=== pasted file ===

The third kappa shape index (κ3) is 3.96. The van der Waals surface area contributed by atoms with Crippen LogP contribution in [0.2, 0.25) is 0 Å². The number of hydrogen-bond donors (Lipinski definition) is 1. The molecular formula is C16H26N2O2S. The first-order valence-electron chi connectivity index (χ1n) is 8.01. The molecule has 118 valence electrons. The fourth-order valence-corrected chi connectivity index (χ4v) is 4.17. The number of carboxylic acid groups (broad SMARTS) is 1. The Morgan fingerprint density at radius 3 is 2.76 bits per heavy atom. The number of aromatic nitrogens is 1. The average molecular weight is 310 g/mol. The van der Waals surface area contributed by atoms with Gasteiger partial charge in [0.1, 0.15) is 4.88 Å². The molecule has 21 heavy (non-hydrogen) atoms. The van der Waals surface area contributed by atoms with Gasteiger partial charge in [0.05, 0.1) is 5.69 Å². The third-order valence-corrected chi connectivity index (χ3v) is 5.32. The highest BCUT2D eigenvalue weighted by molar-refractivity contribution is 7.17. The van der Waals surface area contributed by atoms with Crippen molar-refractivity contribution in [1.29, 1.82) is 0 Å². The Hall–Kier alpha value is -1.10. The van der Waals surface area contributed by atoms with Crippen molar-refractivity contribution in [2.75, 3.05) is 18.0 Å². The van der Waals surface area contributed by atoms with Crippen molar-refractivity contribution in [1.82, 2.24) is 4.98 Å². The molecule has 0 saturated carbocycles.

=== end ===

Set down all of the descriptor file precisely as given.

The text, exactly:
The third kappa shape index (κ3) is 3.96. The van der Waals surface area contributed by atoms with Crippen LogP contribution in [0.2, 0.25) is 0 Å². The number of hydrogen-bond donors (Lipinski definition) is 1. The molecular formula is C16H26N2O2S. The first-order valence-electron chi connectivity index (χ1n) is 8.01. The molecule has 118 valence electrons. The fourth-order valence-corrected chi connectivity index (χ4v) is 4.17. The number of carboxylic acid groups (broad SMARTS) is 1. The Morgan fingerprint density at radius 3 is 2.76 bits per heavy atom. The number of aromatic nitrogens is 1. The average molecular weight is 310 g/mol. The van der Waals surface area contributed by atoms with Gasteiger partial charge in [0.1, 0.15) is 4.88 Å². The molecule has 21 heavy (non-hydrogen) atoms. The van der Waals surface area contributed by atoms with Gasteiger partial charge in [0.05, 0.1) is 5.69 Å². The third-order valence-corrected chi connectivity index (χ3v) is 5.32. The highest BCUT2D eigenvalue weighted by molar-refractivity contribution is 7.17. The van der Waals surface area contributed by atoms with Crippen molar-refractivity contribution in [1.29, 1.82) is 0 Å². The Hall–Kier alpha value is -1.10. The van der Waals surface area contributed by atoms with Crippen molar-refractivity contribution in [2.75, 3.05) is 18.0 Å². The van der Waals surface area contributed by atoms with Crippen molar-refractivity contribution in [1.82, 2.24) is 4.98 Å². The molecule has 0 saturated carbocycles.